April 15, 2020
Before the coronavirus outbreak, which now has me impulsively checking the news, drinking alcohol used to be my impulse of choice. Although I’ve had instances of other impulsive behaviors such as eating and shopping, drinking alcohol has always seemed to have the greatest hold on me. In the past, I’ve taken year-long breaks from drinking alcohol due to concern about my impulsive decisions to drink. These impulsive decisions were a way of avoiding underlying issues in my life — work stress, relationship struggles, or simply being anxious about a big decision or my future.
To better understand the concept of impulsivity and how to train your brain to ignore it during these uncertain and unsettled times, I consulted an expert, Talkspace therapist Elizabeth Hinkle, LMFT.
According to Hinkle, impulsivity is a common experience for all humans. While impulsivity can show up as a symptom of a larger issue, such as Attention Deficit Hyperactivity Disorder (ADHD) or Bipolar Disorder, Hinkle makes it clear that we can all be a little impulsive here and there. “We can all relate to an impulsive choice to buy something we later regret or doing something like drinking more alcohol than we planned,” said Hinkle. She adds that for alcohol and substance use in general, decreased impulse control can be a feature of using in the first place.
One of the ways Hinkle suggests ignoring impulsivity is to practice self-control through your actions. She acknowledges that practicing self-control can be difficult in our digital age with distractions like social media, Amazon, and iPhones that deliberately teach us to value — and expect — instant gratification. “All things associated with having a computer in our pockets have contributed to acting on our impulsive thoughts and feelings,” said Hinkle. “We can want something and then with a click or two, have it at our doorstep in a very short period of time.” This is a negatively reinforcing cycle.
By consciously practicing self-control, though, you can create new neural pathways in your brain through a process called neuroplasticity that makes it easier for you to ignore impulsivity in the future. In essence, you are training your brain to default to self-control rather than impulse. Hinkle finds it’s important to educate her clients about neuroplasticity and provide them with hope that it’s always possible to make these changes. Hinkle recommends practicing mindfulness as a way to learn how to ground yourself in the moment, which can sometimes offer enough relief for the impulse to pass. Taking a moment to pause — along with breathing and other relaxation skills — can also help with increased self-control.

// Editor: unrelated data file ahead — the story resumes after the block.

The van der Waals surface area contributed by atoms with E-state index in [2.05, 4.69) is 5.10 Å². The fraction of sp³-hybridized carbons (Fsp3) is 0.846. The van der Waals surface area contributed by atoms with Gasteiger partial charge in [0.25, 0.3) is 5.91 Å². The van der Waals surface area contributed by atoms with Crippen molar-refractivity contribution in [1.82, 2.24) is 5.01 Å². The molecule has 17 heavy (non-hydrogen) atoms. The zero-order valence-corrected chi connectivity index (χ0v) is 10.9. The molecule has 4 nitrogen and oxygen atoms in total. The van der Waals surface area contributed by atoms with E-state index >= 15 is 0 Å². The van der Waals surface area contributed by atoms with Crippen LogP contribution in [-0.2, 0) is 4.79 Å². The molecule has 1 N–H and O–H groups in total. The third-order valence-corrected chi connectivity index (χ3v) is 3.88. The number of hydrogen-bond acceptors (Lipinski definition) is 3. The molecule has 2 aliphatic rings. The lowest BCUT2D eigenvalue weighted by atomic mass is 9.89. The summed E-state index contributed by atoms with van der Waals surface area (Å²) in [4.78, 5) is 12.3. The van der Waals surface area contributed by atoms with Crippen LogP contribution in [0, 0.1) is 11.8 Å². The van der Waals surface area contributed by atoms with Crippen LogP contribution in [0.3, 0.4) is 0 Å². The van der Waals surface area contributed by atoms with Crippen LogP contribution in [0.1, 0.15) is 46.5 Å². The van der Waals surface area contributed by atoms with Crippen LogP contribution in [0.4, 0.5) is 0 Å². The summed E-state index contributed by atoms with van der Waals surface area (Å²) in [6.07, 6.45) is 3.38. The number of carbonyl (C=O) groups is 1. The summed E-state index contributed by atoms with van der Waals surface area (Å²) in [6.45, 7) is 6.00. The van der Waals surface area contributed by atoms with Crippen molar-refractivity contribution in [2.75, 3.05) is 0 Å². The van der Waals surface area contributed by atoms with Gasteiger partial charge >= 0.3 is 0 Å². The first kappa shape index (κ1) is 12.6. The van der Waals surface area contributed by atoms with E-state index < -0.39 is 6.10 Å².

Hinkle emphasizes that it’s important to explore the deeper issues that might be causing someone to be impulsive. For example, one of her clients recently realized that some of her impulsive eating and shopping behaviors were a result of trying to fill a larger void. “It’s common to experience a sense of emptiness and want to find ways to distract from that empty feeling by filling ourselves up with things, food, and other impulsive choices,” explained Hinkle. Learning to understand what needs we’re trying to meet when we engage in impulsive behavior and find healthier ways to deal with the underlying issues is part of the self-exploration that happens in therapy.
As someone who leads life fairly intuitively, it’s been difficult for me in the past to distinguish between intuition and impulsivity. Even more so, it’s been difficult for my friends and family to recognize the difference, often criticizing me for being impulsive even when I feel grounded and clear about my decision. I’ve had to work hard to learn how to tell the difference between how intuition and impulsivity feel in my body, and then trust my own inner knowing instead of leaning on others when it’s time to make a decision.
Hinkle agrees that actions based on intuition and impulsivity can look similar sometimes, especially to people on the outside. “Intuition is an instinct and feeling,” she explained.“ Impulsivity is about the behavior and actions we take.” It’s important to realize that not everyone is going to understand your thought process nor do you need to justify yourself. Instead of looking to others for validation, get to know your own triggers for impulsive behavior so you can discern between an impulse and intuition.
Training your brain to ignore impulsivity doesn’t happen overnight. However, with increased self-awareness, practice with self-control, and oftentimes the support of a mental health professional, it’s possible to become less impulsive. And the neat part about it, is the more effort we put into training your brain to choose self-control over impulsivity, the quicker your brain will do that all on its own in the future.
This piece was originally published on Talkspace.